They were politicians?
Aren’t business and political attitudes different? Don’t they require different skills and capabilities?
There are solid arguments which prove that really successful executives are humble and listen to their employees. They listen to feedback. They trust their people and they build teams. This is why Barack Obama failed – he never built a team, never talked to anyone, just sat in his office alone. You have to be able to build a team.
I suppose that you are aware of the highly successful series, “House of Cards” – what is your opinion of Frank Underwood; what kind of leader is the president in that series?
I liked the British version more. The BBC version was top-notch. Frank Underwood is a real leader. Politics are about this, people like him can collect votes, but then what will they add to the whole when they get to the top? I think this is a problem in the business world too: that in the end politicians rise above executives, but they are not experts in anything apart from getting themselves elected. Even campaign slogans are about this: for being able to make a change, they have to be elected first, but what do they actually do after having been elected? They try to remain in power, and for this they just say to the people whatever they want to hear. And this is just a kind of entertainment, nothing more. At the same time, as a corporate leader you have to do something to bring about change, you have to achieve something. An army general or the coach of an athletic team has to achieve victory; it’s not enough for him or her to be popular.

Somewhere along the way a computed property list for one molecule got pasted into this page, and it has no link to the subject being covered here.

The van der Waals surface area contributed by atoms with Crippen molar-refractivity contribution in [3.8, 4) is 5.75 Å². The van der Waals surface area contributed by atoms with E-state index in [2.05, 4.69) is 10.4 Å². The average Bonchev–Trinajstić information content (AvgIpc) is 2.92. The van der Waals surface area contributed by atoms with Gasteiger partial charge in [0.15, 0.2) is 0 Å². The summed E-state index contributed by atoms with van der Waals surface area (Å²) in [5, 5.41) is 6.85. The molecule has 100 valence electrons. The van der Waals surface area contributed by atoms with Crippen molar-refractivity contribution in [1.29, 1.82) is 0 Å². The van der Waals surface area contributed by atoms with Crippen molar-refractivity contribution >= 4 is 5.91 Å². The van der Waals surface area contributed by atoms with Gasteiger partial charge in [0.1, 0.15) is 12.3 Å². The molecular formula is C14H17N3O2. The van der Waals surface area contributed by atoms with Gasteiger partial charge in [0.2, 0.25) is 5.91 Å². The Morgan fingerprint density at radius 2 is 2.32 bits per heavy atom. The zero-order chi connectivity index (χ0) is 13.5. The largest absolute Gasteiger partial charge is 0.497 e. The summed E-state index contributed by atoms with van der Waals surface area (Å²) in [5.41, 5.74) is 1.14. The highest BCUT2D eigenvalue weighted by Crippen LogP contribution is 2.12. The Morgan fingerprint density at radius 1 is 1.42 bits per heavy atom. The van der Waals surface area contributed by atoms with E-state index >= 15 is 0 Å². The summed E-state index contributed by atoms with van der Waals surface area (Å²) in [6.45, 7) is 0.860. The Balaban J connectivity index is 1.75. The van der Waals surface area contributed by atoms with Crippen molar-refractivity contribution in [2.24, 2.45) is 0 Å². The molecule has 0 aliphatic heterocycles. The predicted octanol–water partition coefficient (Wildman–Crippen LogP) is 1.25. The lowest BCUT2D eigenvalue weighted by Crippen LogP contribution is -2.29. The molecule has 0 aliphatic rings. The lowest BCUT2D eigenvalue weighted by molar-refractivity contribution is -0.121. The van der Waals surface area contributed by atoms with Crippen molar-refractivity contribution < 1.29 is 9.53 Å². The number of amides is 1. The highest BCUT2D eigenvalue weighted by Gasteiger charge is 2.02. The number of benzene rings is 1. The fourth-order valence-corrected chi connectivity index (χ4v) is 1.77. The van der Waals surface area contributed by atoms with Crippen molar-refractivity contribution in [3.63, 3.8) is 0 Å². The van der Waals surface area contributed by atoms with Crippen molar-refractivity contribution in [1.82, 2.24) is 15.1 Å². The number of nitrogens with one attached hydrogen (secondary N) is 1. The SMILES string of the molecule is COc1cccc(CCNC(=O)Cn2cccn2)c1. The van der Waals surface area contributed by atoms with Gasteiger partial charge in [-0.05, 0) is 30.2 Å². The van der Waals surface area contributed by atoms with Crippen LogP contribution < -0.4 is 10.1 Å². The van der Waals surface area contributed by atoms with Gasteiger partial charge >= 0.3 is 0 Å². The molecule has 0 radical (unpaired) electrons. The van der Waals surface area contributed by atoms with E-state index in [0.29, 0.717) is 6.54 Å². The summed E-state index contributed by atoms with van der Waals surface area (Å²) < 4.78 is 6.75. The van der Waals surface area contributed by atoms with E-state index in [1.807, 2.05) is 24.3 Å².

What caused you turn your attention towards the business sphere after leaving university, as a practicing psychologist?
I have always been interested in leadership and the business world. During my university years during the ‘60s and ‘70s, the general view among academics was that the personality of the leader is unimportant. If business was successful, they owed it to luck, not the personality of the leader. But I have never believed this. I had been practicing as an academic for a long time, and when I finally received my pay check, I started asking myself about the way ahead. Academic salaries are poor, and I didn’t want to live this way; I had to make money somehow. I knew that I was good at psychological evaluations, and that maybe I could profit from this, so I tried to make money from my interest, that is, from studying leaders.
It wasn’t easy to shape the way of thinking, you have been attacked by many.
I have proven with my team that managerial attitude is indeed important. In the 1990s, we proved, scientifically and supported by data, that the role of personality is fundamental in how people perform in the workplace. Then in the beginning of the 2000s we proved that leadership characteristics are also determinants in leading a company to success. And in the middle of the 2000s I published that personality characteristics determine corporate results. It turned out that the successful operation of an organization depends on the formation of personal relationships within the organization. We have proven that if companies listen to us with these questions, they will earn more money, because they will hire more effective people for the corresponding positions.
Which skills do you think helped you to become so successful in your field?
First of all, our team has worked very hard. We do very high-quality work, and we pay attention to what our customers want. We have found the way to promote what we know. One has to work very hard; 90 percent of ventures go bust. At first,we have had both good and difficult moments, but when you get that first big client, everything comes together immediately. In our case, this big client was the government. We received an order from the American government.